Blue Screen O' Death

March 3, 2009 at 15:50:52
Specs: Windows 7
I need help figuring out if my MB died.
I came home from work to find my PC on
the Blue Screen of Death.
Although this has happen before it does
not happen often.
I pushed the button to reset my machine
and it turned of.
I pushed the power button to turn it back
on.
First of all there is nothing on the screen
it is not even coming out of power save
mode so no video output.
Everything sounded fine (fans, HD,
Power, ect) except there is no beep from
the MB that i would usually hear.
Also the disk drive keeps making noises
like its trying to read a disk.
I thought my video card crashed so I tried
to replace it but that did not help.
My next thought is that my Memory might
have died?

See More: Blue Screen O Death

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#1
March 3, 2009 at 15:57:52
Did you try opening the CD drive to see if you left a disk inside?

Check the monitor on a different computer or try a different monitor on that one. If no go the most likely problem is the power supply.

If you have a spare compatible PSU try swapping that first.


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#2
March 3, 2009 at 16:00:29
Remove the RAM and turn the system on. You should get a constant beep. If you do, your motherboard is ok. Now turn off/unplug and put the RAM back in. If you have more than 1 stick, cycle each stick (put one of the sticks in, plug in and turn on; if it doesn't work, unplug and take that stick out and put the other in).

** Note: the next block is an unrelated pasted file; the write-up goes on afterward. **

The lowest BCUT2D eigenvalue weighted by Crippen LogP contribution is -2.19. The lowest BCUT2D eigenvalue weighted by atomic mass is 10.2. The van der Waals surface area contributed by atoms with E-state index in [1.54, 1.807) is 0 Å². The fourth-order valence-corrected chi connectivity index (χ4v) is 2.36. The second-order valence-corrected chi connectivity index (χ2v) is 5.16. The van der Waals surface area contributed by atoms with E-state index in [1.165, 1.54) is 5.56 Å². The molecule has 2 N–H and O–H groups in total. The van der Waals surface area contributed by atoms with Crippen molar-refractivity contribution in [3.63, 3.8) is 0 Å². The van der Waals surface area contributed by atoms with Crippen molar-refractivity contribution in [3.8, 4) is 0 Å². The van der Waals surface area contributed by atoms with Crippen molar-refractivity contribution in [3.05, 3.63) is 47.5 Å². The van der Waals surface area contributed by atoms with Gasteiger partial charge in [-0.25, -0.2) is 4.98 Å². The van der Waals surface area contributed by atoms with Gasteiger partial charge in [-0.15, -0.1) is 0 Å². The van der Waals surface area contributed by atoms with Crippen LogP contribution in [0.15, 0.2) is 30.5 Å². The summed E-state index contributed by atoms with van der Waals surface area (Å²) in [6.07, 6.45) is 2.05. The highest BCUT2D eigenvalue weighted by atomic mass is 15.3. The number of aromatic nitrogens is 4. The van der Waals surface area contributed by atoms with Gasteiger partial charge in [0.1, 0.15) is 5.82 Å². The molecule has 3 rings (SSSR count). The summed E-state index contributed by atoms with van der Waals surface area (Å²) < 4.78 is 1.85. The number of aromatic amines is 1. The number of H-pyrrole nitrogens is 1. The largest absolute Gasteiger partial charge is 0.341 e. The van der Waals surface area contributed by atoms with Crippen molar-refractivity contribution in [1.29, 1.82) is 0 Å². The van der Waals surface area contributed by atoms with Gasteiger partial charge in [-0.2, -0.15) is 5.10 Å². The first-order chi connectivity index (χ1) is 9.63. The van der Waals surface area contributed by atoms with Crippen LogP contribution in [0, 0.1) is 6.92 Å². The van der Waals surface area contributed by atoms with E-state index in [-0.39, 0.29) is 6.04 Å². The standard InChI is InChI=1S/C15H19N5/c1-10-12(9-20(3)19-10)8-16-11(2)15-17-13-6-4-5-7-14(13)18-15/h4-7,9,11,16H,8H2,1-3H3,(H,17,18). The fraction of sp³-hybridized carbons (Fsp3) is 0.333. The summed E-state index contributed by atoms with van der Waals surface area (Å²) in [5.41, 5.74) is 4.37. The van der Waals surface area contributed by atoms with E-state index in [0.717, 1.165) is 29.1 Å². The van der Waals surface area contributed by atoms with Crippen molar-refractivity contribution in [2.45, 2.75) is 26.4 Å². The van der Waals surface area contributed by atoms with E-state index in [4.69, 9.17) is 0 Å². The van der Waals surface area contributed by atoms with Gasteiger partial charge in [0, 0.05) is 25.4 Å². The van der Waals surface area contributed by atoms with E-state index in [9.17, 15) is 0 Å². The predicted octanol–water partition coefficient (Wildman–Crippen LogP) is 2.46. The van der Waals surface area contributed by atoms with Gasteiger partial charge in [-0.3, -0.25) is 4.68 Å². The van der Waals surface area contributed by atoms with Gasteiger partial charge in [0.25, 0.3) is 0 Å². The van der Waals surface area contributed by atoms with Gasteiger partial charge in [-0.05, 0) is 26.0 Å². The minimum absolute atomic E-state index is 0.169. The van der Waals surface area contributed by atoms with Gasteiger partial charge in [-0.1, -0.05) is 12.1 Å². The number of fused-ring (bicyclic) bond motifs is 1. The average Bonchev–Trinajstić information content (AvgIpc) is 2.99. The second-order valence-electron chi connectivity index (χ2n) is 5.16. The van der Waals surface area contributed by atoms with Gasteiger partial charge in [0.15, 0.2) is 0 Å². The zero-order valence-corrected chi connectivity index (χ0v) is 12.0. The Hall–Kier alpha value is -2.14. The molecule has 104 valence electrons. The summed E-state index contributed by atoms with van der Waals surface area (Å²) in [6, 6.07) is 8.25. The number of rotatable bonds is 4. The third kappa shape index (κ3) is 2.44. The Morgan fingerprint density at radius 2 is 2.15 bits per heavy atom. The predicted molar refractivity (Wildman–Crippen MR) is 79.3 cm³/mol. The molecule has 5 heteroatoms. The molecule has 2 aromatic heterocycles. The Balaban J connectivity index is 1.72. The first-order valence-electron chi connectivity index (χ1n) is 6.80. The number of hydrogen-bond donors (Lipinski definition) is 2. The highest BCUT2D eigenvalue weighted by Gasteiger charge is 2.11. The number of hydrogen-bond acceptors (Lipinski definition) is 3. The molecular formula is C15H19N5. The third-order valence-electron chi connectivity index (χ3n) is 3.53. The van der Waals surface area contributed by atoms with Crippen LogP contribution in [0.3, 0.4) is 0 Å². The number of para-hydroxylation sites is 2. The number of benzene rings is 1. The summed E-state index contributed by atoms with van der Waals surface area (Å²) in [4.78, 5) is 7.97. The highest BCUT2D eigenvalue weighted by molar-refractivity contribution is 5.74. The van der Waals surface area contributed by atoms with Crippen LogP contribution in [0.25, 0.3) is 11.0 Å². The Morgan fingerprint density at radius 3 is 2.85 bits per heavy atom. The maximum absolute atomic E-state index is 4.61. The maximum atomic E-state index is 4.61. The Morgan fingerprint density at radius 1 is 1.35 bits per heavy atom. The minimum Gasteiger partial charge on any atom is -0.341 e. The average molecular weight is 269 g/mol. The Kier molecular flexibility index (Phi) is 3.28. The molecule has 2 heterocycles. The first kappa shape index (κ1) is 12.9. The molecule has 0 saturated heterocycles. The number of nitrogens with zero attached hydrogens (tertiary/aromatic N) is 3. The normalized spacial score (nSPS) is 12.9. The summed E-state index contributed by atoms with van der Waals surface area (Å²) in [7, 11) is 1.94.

WinSimple Software


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#3
March 3, 2009 at 16:06:16
Ok I have tried all of these ideas...
There is no disk in the drive.
My monitor works fine with my laptops.
I have also tried taking out the memory and switching them
around.
The scary part is that it does not make any beep when taking both
out... That is bad aye?

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Related Solutions

#4
March 3, 2009 at 16:08:20
Ok my monitor works fine with my laptops..
There is no CD in the drive.
I tired the memory idea and there is no annoying beep...
I also heard you should try that with the video card...
There was no beep with that either.
This is not good news for my MB aye?

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#5
March 3, 2009 at 16:28:44
Did you try a spare compatible power supply as suggested in #1?

WinSimple Software


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#6
March 3, 2009 at 16:56:10
No I dont have a spare around I would have to get one...
Would it matter though if I know all the fans and drives are all receiving power?

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#7
March 3, 2009 at 16:58:47
It could. There may not be enough power to initialize all of the components.

WinSimple Software


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#8
March 3, 2009 at 17:14:11
No I dont have a spare around I would have to get one...
Would it matter though if I know all the fans and drives are all receiving power?

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#9
March 3, 2009 at 17:23:54
Read my last reply #7.

WinSimple Software


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#10
March 3, 2009 at 20:35:04
Ok yeah I will try and find a replacement power supply and try that
first.

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#11
March 4, 2009 at 13:38:24
Try unplugging everything inside except the MB. That way you know that your MB is getting enough power. Unplug the RAM and see if you get the beep then. Make sure your speaker is plugged in, also!

Will
Free Computer Help: http://www.william234.co.nr/
"Sorry for ranting. I seem to do that a lot!" -ME


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#12
March 4, 2009 at 15:03:21
So today after work I picked up a power supply. Here is what I
have tried and learned:

New power supply + new video card + memory plugged in =